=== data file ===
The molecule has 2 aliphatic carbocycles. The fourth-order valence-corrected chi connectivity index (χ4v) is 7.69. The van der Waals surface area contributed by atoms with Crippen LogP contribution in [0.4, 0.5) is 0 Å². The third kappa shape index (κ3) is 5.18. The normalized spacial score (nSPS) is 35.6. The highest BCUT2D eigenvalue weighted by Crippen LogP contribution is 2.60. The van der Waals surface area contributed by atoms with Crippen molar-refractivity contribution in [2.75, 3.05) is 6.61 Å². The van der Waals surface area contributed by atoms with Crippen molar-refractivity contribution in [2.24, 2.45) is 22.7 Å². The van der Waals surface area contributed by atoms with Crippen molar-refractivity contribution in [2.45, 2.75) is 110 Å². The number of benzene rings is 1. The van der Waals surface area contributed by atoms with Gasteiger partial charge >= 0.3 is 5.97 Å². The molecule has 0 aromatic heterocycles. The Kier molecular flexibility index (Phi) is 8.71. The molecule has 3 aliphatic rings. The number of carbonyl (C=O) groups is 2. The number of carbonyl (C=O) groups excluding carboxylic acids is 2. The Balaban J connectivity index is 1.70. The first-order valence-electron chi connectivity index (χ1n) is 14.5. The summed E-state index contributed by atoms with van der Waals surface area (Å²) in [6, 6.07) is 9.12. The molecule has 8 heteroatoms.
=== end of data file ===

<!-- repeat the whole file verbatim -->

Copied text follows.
The molecule has 2 aliphatic carbocycles. The fourth-order valence-corrected chi connectivity index (χ4v) is 7.69. The van der Waals surface area contributed by atoms with Crippen LogP contribution in [0.4, 0.5) is 0 Å². The third kappa shape index (κ3) is 5.18. The normalized spacial score (nSPS) is 35.6. The highest BCUT2D eigenvalue weighted by Crippen LogP contribution is 2.60. The van der Waals surface area contributed by atoms with Crippen molar-refractivity contribution in [2.75, 3.05) is 6.61 Å². The van der Waals surface area contributed by atoms with Crippen molar-refractivity contribution in [2.24, 2.45) is 22.7 Å². The van der Waals surface area contributed by atoms with Crippen molar-refractivity contribution in [2.45, 2.75) is 110 Å². The number of benzene rings is 1. The van der Waals surface area contributed by atoms with Gasteiger partial charge >= 0.3 is 5.97 Å². The molecule has 0 aromatic heterocycles. The Kier molecular flexibility index (Phi) is 8.71. The molecule has 3 aliphatic rings. The number of carbonyl (C=O) groups is 2. The number of carbonyl (C=O) groups excluding carboxylic acids is 2. The Balaban J connectivity index is 1.70. The first-order valence-electron chi connectivity index (χ1n) is 14.5. The summed E-state index contributed by atoms with van der Waals surface area (Å²) in [6, 6.07) is 9.12. The molecule has 8 heteroatoms.